Genome-wide association (GWAS) and familial studies have found mutations that disrupt the function of KDM5 proteins in patients with autism spectrum disorders and related intellectual disabilities. Proteins belonging to this group regulate gene transcription by removing a methyl group from histone, a protein that associates with DNA in the nucleus and helps condense it into chromatin.
Biological Systems and Engineering (BSE) Division researchers Jian-Hua Mao, Antoine Snijders, and Susan Celniker, in collaboration with a team of scientists led by Xingyin Liu at Nanjing Medical University (NMU) in China, used genetic tools to delineate how KDM5 contributes to autism and intellectual disability. Using the fruit fly (Drosophila melanogaster) as a model organism, they showed that reducing KDM5 activity causes intestinal barrier dysfunction and changes in social behavior that correlates with compositional changes in the gut microbiome. They further demonstrated that antibiotic treatment or feeding probiotic Lactobacillus species can partly rescue the social behavior, life span, and cell phenotype of KDM5-deficient flies.
The study, published in the journal Cell Host Microbe, also revealed that KDM5 regulates innate immune signaling pathways and gut dysbiosis dependent on its histone demethylase function. This in turn affects the metabolism of the neurotransmitter serotonin (5-HT), impacting behavior through the gut-brain axis. The results of this study provide a new understanding of the pathological mechanism of autism spectrum disorders/intellectual disabilities from the perspective of multi-factor interaction, and suggest new possibilities for diagnosis and treatment.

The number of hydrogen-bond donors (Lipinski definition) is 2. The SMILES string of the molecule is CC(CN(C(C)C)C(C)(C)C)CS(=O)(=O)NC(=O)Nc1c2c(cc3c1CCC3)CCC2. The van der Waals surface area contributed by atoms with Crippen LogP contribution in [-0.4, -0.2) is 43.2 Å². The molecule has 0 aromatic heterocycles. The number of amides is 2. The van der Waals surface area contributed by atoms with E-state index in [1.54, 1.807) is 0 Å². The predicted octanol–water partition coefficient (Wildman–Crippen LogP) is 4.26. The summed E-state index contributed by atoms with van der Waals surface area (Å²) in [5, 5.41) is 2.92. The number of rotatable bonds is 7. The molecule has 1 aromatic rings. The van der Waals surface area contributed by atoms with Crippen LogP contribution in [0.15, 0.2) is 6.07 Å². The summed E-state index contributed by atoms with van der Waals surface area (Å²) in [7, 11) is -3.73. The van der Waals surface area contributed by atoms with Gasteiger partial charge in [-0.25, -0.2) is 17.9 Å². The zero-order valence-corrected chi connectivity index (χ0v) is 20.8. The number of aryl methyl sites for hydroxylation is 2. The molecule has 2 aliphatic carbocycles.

Professor Liu Xingyin is corresponding author on the paper. The first authors are: graduate student Chen Kun, technician Xiaoting Luan, lecturer Qisha Liu, postdoctoral fellow Jianwei Wang, and technician Xinxia Chang NMU, and staff scientist Antoine Snijders of Berkeley Lab. Other contributors to the paper include: graduate student Zhou Dan of NMU; senior scientists Jian-Hua Mao and Susan Celniker of Berkeley Lab; Julie Secombe and Xiao Dong of Albert Einstein College of Medicine; and Zhibin Wang from Analysis and Testing Center of NMU.
This work was supported by NSFC grant 81671983 and 81871628, Natural science funding BK20161572 from Jiangsu province and starting package from NJMU (X.L.); Young scientist funding BK20161025 from Jiangsu province (Q.L. and J.W.); Lawrence Berkeley National Laboratory Directed Research and Development (LDRD) program funding under the Microbes to Biomes (M2B) initiative under contract DE AC02-05CH11231 (J.H.M., A.M.S. and S.E.C.); NIH grant R01GM112783 to (J.S.); and NSFC grant 31671311 (J.H.C.).